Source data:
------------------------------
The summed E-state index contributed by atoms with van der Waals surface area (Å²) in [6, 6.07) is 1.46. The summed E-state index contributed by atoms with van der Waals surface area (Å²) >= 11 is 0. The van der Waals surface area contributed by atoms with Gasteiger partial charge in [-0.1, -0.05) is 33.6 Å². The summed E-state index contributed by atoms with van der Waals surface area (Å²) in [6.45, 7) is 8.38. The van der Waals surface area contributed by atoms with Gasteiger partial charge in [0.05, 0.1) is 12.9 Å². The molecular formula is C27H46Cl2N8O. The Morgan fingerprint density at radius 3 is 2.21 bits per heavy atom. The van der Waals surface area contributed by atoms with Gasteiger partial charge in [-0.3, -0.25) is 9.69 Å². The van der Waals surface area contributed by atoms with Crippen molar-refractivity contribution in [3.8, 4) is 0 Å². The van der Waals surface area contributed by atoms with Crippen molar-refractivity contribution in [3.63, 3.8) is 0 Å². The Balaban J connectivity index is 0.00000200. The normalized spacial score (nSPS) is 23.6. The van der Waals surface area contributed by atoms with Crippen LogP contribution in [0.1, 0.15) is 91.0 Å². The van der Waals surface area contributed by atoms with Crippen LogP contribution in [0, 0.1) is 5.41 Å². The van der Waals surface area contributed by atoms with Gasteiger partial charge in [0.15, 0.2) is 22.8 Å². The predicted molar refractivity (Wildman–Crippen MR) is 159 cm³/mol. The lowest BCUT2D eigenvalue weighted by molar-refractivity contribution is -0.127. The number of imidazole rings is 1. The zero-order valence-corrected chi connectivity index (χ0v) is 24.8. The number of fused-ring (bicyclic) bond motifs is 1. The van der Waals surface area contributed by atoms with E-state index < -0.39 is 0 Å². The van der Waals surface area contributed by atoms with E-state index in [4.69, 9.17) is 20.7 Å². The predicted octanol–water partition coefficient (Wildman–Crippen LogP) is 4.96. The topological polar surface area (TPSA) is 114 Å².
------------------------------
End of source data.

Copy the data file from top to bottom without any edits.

The summed E-state index contributed by atoms with van der Waals surface area (Å²) in [6, 6.07) is 1.46. The summed E-state index contributed by atoms with van der Waals surface area (Å²) >= 11 is 0. The van der Waals surface area contributed by atoms with Gasteiger partial charge in [-0.1, -0.05) is 33.6 Å². The summed E-state index contributed by atoms with van der Waals surface area (Å²) in [6.45, 7) is 8.38. The van der Waals surface area contributed by atoms with Gasteiger partial charge in [0.05, 0.1) is 12.9 Å². The molecular formula is C27H46Cl2N8O. The Morgan fingerprint density at radius 3 is 2.21 bits per heavy atom. The van der Waals surface area contributed by atoms with Gasteiger partial charge in [-0.3, -0.25) is 9.69 Å². The van der Waals surface area contributed by atoms with Crippen molar-refractivity contribution in [3.8, 4) is 0 Å². The van der Waals surface area contributed by atoms with Crippen molar-refractivity contribution in [3.63, 3.8) is 0 Å². The Balaban J connectivity index is 0.00000200. The normalized spacial score (nSPS) is 23.6. The van der Waals surface area contributed by atoms with Crippen LogP contribution in [0.1, 0.15) is 91.0 Å². The van der Waals surface area contributed by atoms with Crippen LogP contribution in [0, 0.1) is 5.41 Å². The van der Waals surface area contributed by atoms with Gasteiger partial charge in [0.15, 0.2) is 22.8 Å². The predicted molar refractivity (Wildman–Crippen MR) is 159 cm³/mol. The lowest BCUT2D eigenvalue weighted by molar-refractivity contribution is -0.127. The number of imidazole rings is 1. The zero-order valence-corrected chi connectivity index (χ0v) is 24.8. The number of fused-ring (bicyclic) bond motifs is 1. The van der Waals surface area contributed by atoms with E-state index < -0.39 is 0 Å². The van der Waals surface area contributed by atoms with E-state index in [4.69, 9.17) is 20.7 Å². The predicted octanol–water partition coefficient (Wildman–Crippen LogP) is 4.96. The topological polar surface area (TPSA) is 114 Å².